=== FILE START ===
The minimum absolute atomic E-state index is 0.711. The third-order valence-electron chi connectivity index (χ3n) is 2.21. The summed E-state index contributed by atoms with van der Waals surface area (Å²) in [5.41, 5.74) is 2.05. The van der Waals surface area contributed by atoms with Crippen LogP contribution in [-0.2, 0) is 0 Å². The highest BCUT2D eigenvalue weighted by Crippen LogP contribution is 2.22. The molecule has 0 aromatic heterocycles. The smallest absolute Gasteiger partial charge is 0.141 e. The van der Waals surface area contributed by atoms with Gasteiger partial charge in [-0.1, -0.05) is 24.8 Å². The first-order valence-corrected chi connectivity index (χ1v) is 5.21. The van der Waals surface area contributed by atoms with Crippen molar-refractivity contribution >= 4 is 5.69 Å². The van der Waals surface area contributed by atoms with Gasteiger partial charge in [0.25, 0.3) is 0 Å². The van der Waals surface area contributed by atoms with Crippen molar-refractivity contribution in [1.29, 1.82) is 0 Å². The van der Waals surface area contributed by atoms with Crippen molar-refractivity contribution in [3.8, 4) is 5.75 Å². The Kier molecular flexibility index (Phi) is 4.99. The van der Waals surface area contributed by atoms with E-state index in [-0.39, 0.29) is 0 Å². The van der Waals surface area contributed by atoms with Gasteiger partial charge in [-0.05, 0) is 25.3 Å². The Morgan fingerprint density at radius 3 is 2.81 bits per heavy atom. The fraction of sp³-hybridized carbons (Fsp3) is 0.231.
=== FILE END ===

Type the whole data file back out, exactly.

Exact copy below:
The minimum absolute atomic E-state index is 0.711. The third-order valence-electron chi connectivity index (χ3n) is 2.21. The summed E-state index contributed by atoms with van der Waals surface area (Å²) in [5.41, 5.74) is 2.05. The van der Waals surface area contributed by atoms with Crippen LogP contribution in [-0.2, 0) is 0 Å². The highest BCUT2D eigenvalue weighted by Crippen LogP contribution is 2.22. The molecule has 0 aromatic heterocycles. The smallest absolute Gasteiger partial charge is 0.141 e. The van der Waals surface area contributed by atoms with Gasteiger partial charge in [-0.1, -0.05) is 24.8 Å². The first-order valence-corrected chi connectivity index (χ1v) is 5.21. The van der Waals surface area contributed by atoms with Crippen molar-refractivity contribution >= 4 is 5.69 Å². The van der Waals surface area contributed by atoms with Gasteiger partial charge in [0.25, 0.3) is 0 Å². The van der Waals surface area contributed by atoms with Crippen molar-refractivity contribution in [1.29, 1.82) is 0 Å². The van der Waals surface area contributed by atoms with Crippen molar-refractivity contribution in [3.8, 4) is 5.75 Å². The Kier molecular flexibility index (Phi) is 4.99. The van der Waals surface area contributed by atoms with E-state index in [-0.39, 0.29) is 0 Å². The van der Waals surface area contributed by atoms with Gasteiger partial charge in [-0.05, 0) is 25.3 Å². The Morgan fingerprint density at radius 3 is 2.81 bits per heavy atom. The fraction of sp³-hybridized carbons (Fsp3) is 0.231.